Just outside the village of Rhinecliff, high up the Hudson River valley, lies an ornate Victorian mansion. Built in the Queen Anne style for wealthy Manhattan property developer Thomas Holy Suckley in 1853, during its day the mansion was the height of luxury.
From its circular five-story tower with spectacular views of the Hudson River, to the sweeping estate grounds designed by Calvert Vaux, with a sumptuous interior by Louis Comfort Tiffany’s cousin, Wilderstein was one of the great houses of the Hudson Valley. It was home to three generations of Suckleys, the last of whom, Margaret lived there all her life, passing away in the mansion few months short of her 100th birthday in 1991. Known affectionately as Daisy, she never married. After her death, a suitcase full of letters was found underneath the bed in her rooms high in the tower overlooking the river. Affectionate and romantic in nature, they were from her distant cousin and neighbor. Perhaps a reminder to the unwed old lady of a love affair that never came to be. What made the letters so remarkable is that they were written by Franklin Delano Roosevelt.
Quite what levels their companionship reached we will never know. Daisy’s story is not as well known as FDR’s least disputed affairs, with his secretaries Missy LeHand and Lucy Mercer, but there is little doubt that she was his closest companion. In one of the letters he wrote, “I have longed to have you with me.” His code words for her were MM (My Margaret) and CP (Certain Person). Together they designed and drew the plans for his wheelchair accessible home “Top Cottage” on the spot of what they called “Our Hill.” FDR’s scottie dog Fala, one the White Houses’ most famous pets, was a gift from Daisy. Perhaps the greatest indicator of his feelings and trust for Daisy was that of the only four photographs taken of FDR in his wheelchair, she took two of them, and when FDR died at the little White House in Georgia in 1945, she was one of four women who were there.
The Suckley family fortunes turned for the worse during the Great Depression, but Daisy remained in the house. Last painted in 1910, the mansion was in advanced state of disrepair. Before her death and with no one to leave her home to, she established the Wilderstein Preservation society. Today, the group has done wonders to restore the Calvert Vaux grounds, the exterior, and the first floor of the mansion, and have opened the house for visitors. FDR’s letters found their way into the Roosevelt Presidential library which Daisy had played a key role in setting up. Along with her diary, they became the basis of play and 2012 film Hyde Park on the Hudson.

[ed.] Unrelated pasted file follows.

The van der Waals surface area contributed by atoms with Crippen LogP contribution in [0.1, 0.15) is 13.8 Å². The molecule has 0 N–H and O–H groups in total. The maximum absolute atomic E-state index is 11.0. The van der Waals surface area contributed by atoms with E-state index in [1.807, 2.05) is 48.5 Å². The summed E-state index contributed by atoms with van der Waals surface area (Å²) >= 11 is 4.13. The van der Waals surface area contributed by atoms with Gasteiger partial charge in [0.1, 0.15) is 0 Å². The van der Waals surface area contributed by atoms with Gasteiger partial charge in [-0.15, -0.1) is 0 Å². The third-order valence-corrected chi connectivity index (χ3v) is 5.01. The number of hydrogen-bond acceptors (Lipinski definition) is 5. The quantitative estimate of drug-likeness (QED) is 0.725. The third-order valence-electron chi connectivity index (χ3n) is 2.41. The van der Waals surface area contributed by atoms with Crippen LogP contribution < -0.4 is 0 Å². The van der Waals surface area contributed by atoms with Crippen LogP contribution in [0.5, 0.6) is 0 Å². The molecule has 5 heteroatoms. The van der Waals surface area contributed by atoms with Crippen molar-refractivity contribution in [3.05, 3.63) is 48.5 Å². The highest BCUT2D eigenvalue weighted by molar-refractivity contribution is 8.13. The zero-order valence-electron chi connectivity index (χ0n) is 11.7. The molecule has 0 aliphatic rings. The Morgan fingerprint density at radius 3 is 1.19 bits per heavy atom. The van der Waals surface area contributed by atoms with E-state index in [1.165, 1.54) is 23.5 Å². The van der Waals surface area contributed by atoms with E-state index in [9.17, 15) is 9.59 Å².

As to what truly happened between Daisy and FDR, no one will properly know. The upper floors where she lived for nearly 100 years remain undisturbed and the bedroom looking out on the river valley still has its secret hiding place under the bed where she kept his letters. Here and there throughout the first floor, though,are reminders of her secret friend; a painting in the library of the Statue of Liberty which hung in his study in the White House, written on the back “given to me, Margaret L Suckley in 1944, by Franklin D. Roosevelt.” The living room has been left just as it was when he last visited in the 1940s. On a table by the couch on which he once sat is a signed photograph, “with love from FDR.” Next to the couch is perhaps the most remarkable item of all: one of the most famous photographs of FDR, which was taken at the Yalta Conference in February 1945. There FDR met with Stalin and Churchill to decide the fate of post-war Europe. In the photo of the so-called “Big Three,” FDR is seated in the middle, wearing a black cape with a fur collar. Daisy was so taken with it she asked him to give it to her, and there it still is today, lying draped on the back of an easy chair, in the once grand home of a remarkable old lady.